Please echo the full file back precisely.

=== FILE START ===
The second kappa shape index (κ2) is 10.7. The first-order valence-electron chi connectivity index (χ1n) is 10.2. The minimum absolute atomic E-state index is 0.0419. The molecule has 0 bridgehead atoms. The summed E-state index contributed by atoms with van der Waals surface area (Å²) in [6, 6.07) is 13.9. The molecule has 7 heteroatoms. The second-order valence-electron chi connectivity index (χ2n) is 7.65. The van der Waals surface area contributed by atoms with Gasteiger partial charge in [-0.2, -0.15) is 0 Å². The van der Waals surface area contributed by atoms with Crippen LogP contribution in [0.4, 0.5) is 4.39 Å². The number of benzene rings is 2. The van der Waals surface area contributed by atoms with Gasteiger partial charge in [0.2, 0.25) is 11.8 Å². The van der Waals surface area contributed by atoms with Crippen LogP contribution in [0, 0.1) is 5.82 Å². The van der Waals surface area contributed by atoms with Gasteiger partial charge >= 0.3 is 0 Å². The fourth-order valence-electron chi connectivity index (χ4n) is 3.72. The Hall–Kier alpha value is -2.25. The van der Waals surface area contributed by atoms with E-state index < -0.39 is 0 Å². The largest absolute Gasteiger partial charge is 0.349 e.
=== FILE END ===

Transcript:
The second kappa shape index (κ2) is 10.7. The first-order valence-electron chi connectivity index (χ1n) is 10.2. The minimum absolute atomic E-state index is 0.0419. The molecule has 0 bridgehead atoms. The summed E-state index contributed by atoms with van der Waals surface area (Å²) in [6, 6.07) is 13.9. The molecule has 7 heteroatoms. The second-order valence-electron chi connectivity index (χ2n) is 7.65. The van der Waals surface area contributed by atoms with Gasteiger partial charge in [-0.2, -0.15) is 0 Å². The van der Waals surface area contributed by atoms with Crippen LogP contribution in [0.4, 0.5) is 4.39 Å². The number of benzene rings is 2. The van der Waals surface area contributed by atoms with Gasteiger partial charge in [0.2, 0.25) is 11.8 Å². The van der Waals surface area contributed by atoms with Crippen LogP contribution in [0, 0.1) is 5.82 Å². The van der Waals surface area contributed by atoms with Gasteiger partial charge >= 0.3 is 0 Å². The fourth-order valence-electron chi connectivity index (χ4n) is 3.72. The Hall–Kier alpha value is -2.25. The van der Waals surface area contributed by atoms with E-state index < -0.39 is 0 Å². The largest absolute Gasteiger partial charge is 0.349 e.